Story-based Speaking Assessment

I’ve used several methods for evaluating speaking over the years.  I tried something new recently, and I was pleased with the results.  It is similar to a homework assignment that students completed earlier in the year.  The level of student intimidation was rather low, and reading was integrated.

1. I distributed stories to each student.  I used readings that I had created from previous years from my Readings Database.  The stories were new to the students, but I believe this activity would work even if the students were given stories they had read earlier in the year.  It also works with novels/readers.   This is a great step for differentiation.  Give more challenging stories to stronger students.

2. Students had a few days to read their stories.  They could ask me questions on any day BEFORE the assessment day.

3. We went to the library on the assessment day(s).  The class was working on computer tasks while students came to me for one-on-one interviews.  I asked them comprehension questions and extended the conversation where possible.  They were scored according to their fluency (how quickly and smoothly they could respond), content (knowing the answers) and accuracy (using the right words when responding).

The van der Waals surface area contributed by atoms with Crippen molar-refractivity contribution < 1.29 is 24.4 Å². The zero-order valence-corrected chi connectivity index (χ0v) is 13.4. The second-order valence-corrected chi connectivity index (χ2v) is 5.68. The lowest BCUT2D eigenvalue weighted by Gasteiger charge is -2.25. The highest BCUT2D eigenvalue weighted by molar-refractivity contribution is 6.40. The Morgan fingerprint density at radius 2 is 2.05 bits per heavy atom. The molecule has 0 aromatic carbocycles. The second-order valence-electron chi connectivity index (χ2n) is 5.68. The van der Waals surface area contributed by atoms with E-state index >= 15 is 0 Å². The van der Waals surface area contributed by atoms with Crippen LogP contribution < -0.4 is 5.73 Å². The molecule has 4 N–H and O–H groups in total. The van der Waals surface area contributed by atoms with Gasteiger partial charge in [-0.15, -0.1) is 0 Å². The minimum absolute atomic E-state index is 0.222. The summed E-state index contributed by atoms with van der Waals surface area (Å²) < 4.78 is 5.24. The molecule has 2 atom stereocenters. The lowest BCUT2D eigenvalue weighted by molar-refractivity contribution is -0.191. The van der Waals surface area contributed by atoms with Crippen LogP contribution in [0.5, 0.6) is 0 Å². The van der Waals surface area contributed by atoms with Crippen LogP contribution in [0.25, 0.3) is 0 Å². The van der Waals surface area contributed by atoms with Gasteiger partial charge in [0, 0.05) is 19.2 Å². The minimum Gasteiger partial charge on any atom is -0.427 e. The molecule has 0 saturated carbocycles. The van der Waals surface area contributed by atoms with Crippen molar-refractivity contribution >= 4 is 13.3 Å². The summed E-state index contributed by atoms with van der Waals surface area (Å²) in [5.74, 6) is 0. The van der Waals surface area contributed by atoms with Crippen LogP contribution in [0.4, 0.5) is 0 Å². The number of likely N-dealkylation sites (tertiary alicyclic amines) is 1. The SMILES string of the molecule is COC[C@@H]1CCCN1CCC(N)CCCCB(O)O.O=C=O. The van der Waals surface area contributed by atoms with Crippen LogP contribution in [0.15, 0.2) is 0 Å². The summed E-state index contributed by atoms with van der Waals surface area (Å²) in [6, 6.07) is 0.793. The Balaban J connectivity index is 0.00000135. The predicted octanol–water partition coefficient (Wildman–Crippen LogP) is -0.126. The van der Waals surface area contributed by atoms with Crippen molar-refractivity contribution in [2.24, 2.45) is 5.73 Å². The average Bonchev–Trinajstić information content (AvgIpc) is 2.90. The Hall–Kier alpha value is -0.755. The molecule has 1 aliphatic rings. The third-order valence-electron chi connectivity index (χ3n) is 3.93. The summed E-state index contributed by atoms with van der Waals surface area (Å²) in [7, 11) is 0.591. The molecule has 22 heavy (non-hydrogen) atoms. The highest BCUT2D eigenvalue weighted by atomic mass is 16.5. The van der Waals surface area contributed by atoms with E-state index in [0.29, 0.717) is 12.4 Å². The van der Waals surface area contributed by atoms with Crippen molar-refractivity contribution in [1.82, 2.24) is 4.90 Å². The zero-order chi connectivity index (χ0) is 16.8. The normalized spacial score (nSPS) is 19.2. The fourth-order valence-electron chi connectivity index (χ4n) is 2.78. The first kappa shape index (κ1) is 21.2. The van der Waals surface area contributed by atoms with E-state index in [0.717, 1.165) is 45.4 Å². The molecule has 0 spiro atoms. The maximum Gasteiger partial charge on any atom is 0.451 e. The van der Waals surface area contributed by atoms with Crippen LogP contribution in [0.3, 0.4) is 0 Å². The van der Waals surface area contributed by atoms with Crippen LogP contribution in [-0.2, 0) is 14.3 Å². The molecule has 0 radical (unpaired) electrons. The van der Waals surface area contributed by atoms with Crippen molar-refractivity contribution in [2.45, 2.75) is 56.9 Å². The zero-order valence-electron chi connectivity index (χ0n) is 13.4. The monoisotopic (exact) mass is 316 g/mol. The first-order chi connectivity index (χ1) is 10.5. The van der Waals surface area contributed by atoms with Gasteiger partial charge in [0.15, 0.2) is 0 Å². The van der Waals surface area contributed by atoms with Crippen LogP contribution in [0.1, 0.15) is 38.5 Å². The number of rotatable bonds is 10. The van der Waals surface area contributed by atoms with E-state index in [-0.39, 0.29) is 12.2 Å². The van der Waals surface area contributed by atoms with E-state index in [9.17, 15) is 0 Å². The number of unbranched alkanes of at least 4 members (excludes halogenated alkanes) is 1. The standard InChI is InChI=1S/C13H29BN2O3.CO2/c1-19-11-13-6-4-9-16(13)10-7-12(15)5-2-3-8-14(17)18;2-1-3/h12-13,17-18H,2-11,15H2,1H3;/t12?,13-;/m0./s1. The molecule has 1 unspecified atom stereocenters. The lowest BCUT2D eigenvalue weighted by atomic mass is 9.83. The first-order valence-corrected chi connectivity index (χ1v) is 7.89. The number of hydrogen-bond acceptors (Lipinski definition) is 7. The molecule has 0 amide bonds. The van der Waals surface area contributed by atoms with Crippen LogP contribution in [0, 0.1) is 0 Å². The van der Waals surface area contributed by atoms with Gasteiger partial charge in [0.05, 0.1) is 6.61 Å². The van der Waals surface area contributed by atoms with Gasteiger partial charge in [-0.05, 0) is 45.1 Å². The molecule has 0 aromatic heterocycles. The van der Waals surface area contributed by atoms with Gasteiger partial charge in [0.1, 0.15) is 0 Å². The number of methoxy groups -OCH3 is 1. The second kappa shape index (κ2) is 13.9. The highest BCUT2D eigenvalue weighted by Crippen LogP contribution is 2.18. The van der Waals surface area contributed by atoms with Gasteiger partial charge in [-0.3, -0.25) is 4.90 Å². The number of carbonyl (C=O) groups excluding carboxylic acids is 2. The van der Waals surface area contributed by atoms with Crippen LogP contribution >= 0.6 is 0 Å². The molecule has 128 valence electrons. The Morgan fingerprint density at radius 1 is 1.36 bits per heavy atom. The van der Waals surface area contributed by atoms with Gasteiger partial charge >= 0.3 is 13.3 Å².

It’s a pretty simple activity, but I found it an effective way to spend some Target Language time with each student.

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4 Responses to Story-based Speaking Assessment

  1. wileenie says:

    I like this idea! Quick question: could the students refer to a copy of the story while you were asking them the questions? Or was this from memory? Thanks!

    • bryankandel says:

      Good question. I allowed them to bring their paper to the interview, but part of their grade was based on “fluency and speed of responses”, so reading the story to search for answers would be a deduction of points. Most students responded without even glancing at the papers.

  2. Josiah Guzik says:

    Hi Bryan, This looks like a great assessment resource. What did your rubric look like in terms of categories? Was it based on the ACTFL proficiency levels or more geared toward proficiency in a CI classroom?

    • bryankandel says:

      Hi Josiah. I honestly don’t remember the exact rubric for that assessment. Typically, they are more geared toward proficiency in a CI classroom with emphasis on amount of content, comprehensibility, accuracy, and fluency/flow.

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